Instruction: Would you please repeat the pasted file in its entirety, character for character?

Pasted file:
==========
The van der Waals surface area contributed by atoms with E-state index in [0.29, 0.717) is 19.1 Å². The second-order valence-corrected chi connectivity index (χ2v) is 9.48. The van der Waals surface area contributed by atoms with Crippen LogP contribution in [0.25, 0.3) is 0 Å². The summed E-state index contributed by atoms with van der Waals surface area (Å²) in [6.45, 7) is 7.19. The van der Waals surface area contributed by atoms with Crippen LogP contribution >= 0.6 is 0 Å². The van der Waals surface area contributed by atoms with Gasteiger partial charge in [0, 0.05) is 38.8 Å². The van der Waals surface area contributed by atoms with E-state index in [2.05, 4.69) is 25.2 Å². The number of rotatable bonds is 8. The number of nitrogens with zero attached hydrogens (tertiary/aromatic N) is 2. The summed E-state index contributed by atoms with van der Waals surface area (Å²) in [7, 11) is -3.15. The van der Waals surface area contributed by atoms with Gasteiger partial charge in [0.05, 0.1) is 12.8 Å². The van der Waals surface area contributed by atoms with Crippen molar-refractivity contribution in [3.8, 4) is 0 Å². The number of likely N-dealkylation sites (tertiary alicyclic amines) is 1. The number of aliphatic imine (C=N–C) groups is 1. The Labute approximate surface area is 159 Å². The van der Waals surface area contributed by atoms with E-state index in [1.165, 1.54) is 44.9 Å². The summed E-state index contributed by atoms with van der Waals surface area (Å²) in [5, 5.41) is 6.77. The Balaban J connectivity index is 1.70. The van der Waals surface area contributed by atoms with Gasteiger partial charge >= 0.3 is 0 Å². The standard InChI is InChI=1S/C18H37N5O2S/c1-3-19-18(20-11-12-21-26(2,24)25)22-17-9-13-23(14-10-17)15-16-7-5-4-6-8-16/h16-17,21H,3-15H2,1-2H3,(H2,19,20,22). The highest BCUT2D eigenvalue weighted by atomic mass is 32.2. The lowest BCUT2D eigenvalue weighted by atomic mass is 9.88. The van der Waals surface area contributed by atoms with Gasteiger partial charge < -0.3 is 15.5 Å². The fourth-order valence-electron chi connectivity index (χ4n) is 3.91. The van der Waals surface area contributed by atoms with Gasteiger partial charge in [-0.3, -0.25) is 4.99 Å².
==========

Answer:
The van der Waals surface area contributed by atoms with E-state index in [0.29, 0.717) is 19.1 Å². The second-order valence-corrected chi connectivity index (χ2v) is 9.48. The van der Waals surface area contributed by atoms with Crippen LogP contribution in [0.25, 0.3) is 0 Å². The summed E-state index contributed by atoms with van der Waals surface area (Å²) in [6.45, 7) is 7.19. The van der Waals surface area contributed by atoms with Crippen LogP contribution >= 0.6 is 0 Å². The van der Waals surface area contributed by atoms with Gasteiger partial charge in [0, 0.05) is 38.8 Å². The van der Waals surface area contributed by atoms with E-state index in [2.05, 4.69) is 25.2 Å². The number of rotatable bonds is 8. The number of nitrogens with zero attached hydrogens (tertiary/aromatic N) is 2. The summed E-state index contributed by atoms with van der Waals surface area (Å²) in [7, 11) is -3.15. The van der Waals surface area contributed by atoms with Gasteiger partial charge in [0.05, 0.1) is 12.8 Å². The van der Waals surface area contributed by atoms with Crippen molar-refractivity contribution in [3.8, 4) is 0 Å². The number of likely N-dealkylation sites (tertiary alicyclic amines) is 1. The number of aliphatic imine (C=N–C) groups is 1. The Labute approximate surface area is 159 Å². The van der Waals surface area contributed by atoms with E-state index in [1.165, 1.54) is 44.9 Å². The summed E-state index contributed by atoms with van der Waals surface area (Å²) in [5, 5.41) is 6.77. The Balaban J connectivity index is 1.70. The van der Waals surface area contributed by atoms with Gasteiger partial charge >= 0.3 is 0 Å². The standard InChI is InChI=1S/C18H37N5O2S/c1-3-19-18(20-11-12-21-26(2,24)25)22-17-9-13-23(14-10-17)15-16-7-5-4-6-8-16/h16-17,21H,3-15H2,1-2H3,(H2,19,20,22). The highest BCUT2D eigenvalue weighted by atomic mass is 32.2. The lowest BCUT2D eigenvalue weighted by atomic mass is 9.88. The van der Waals surface area contributed by atoms with Gasteiger partial charge < -0.3 is 15.5 Å². The fourth-order valence-electron chi connectivity index (χ4n) is 3.91. The van der Waals surface area contributed by atoms with Gasteiger partial charge in [-0.3, -0.25) is 4.99 Å².